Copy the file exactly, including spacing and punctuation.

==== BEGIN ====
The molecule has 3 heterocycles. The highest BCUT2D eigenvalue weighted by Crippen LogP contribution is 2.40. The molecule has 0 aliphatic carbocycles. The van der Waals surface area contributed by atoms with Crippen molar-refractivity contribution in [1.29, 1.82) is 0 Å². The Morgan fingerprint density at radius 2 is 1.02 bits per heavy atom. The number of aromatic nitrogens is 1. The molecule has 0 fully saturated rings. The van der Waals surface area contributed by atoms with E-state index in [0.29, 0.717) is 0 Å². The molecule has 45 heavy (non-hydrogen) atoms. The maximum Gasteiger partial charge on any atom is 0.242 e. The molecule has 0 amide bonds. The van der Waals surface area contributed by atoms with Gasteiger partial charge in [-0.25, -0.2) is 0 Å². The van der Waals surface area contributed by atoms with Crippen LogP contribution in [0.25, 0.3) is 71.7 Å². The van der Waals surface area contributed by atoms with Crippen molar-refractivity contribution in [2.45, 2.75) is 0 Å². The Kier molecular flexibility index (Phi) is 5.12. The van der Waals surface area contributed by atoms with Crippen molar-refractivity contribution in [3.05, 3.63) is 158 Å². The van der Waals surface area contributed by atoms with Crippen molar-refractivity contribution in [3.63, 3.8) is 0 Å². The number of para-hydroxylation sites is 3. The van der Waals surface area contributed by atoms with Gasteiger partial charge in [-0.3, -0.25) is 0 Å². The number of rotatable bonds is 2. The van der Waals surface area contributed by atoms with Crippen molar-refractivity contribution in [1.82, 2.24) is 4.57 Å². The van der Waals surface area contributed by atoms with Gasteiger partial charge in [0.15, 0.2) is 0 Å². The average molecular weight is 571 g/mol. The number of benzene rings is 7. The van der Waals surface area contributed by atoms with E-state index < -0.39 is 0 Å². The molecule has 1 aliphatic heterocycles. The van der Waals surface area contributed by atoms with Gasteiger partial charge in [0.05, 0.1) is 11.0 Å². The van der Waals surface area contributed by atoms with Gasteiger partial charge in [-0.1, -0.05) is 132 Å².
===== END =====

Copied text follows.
The molecule has 3 heterocycles. The highest BCUT2D eigenvalue weighted by Crippen LogP contribution is 2.40. The molecule has 0 aliphatic carbocycles. The van der Waals surface area contributed by atoms with Crippen molar-refractivity contribution in [1.29, 1.82) is 0 Å². The Morgan fingerprint density at radius 2 is 1.02 bits per heavy atom. The number of aromatic nitrogens is 1. The molecule has 0 fully saturated rings. The van der Waals surface area contributed by atoms with E-state index in [0.29, 0.717) is 0 Å². The molecule has 45 heavy (non-hydrogen) atoms. The maximum Gasteiger partial charge on any atom is 0.242 e. The molecule has 0 amide bonds. The van der Waals surface area contributed by atoms with Gasteiger partial charge in [-0.25, -0.2) is 0 Å². The van der Waals surface area contributed by atoms with Crippen LogP contribution in [0.25, 0.3) is 71.7 Å². The van der Waals surface area contributed by atoms with Crippen molar-refractivity contribution in [2.45, 2.75) is 0 Å². The Kier molecular flexibility index (Phi) is 5.12. The van der Waals surface area contributed by atoms with Crippen molar-refractivity contribution in [3.05, 3.63) is 158 Å². The van der Waals surface area contributed by atoms with Crippen molar-refractivity contribution in [3.63, 3.8) is 0 Å². The number of para-hydroxylation sites is 3. The van der Waals surface area contributed by atoms with Gasteiger partial charge in [-0.3, -0.25) is 0 Å². The number of rotatable bonds is 2. The van der Waals surface area contributed by atoms with Crippen molar-refractivity contribution in [1.82, 2.24) is 4.57 Å². The van der Waals surface area contributed by atoms with Gasteiger partial charge in [0.15, 0.2) is 0 Å². The average molecular weight is 571 g/mol. The number of benzene rings is 7. The van der Waals surface area contributed by atoms with E-state index < -0.39 is 0 Å². The molecule has 1 aliphatic heterocycles. The van der Waals surface area contributed by atoms with Gasteiger partial charge in [0.05, 0.1) is 11.0 Å². The van der Waals surface area contributed by atoms with Gasteiger partial charge in [-0.1, -0.05) is 132 Å².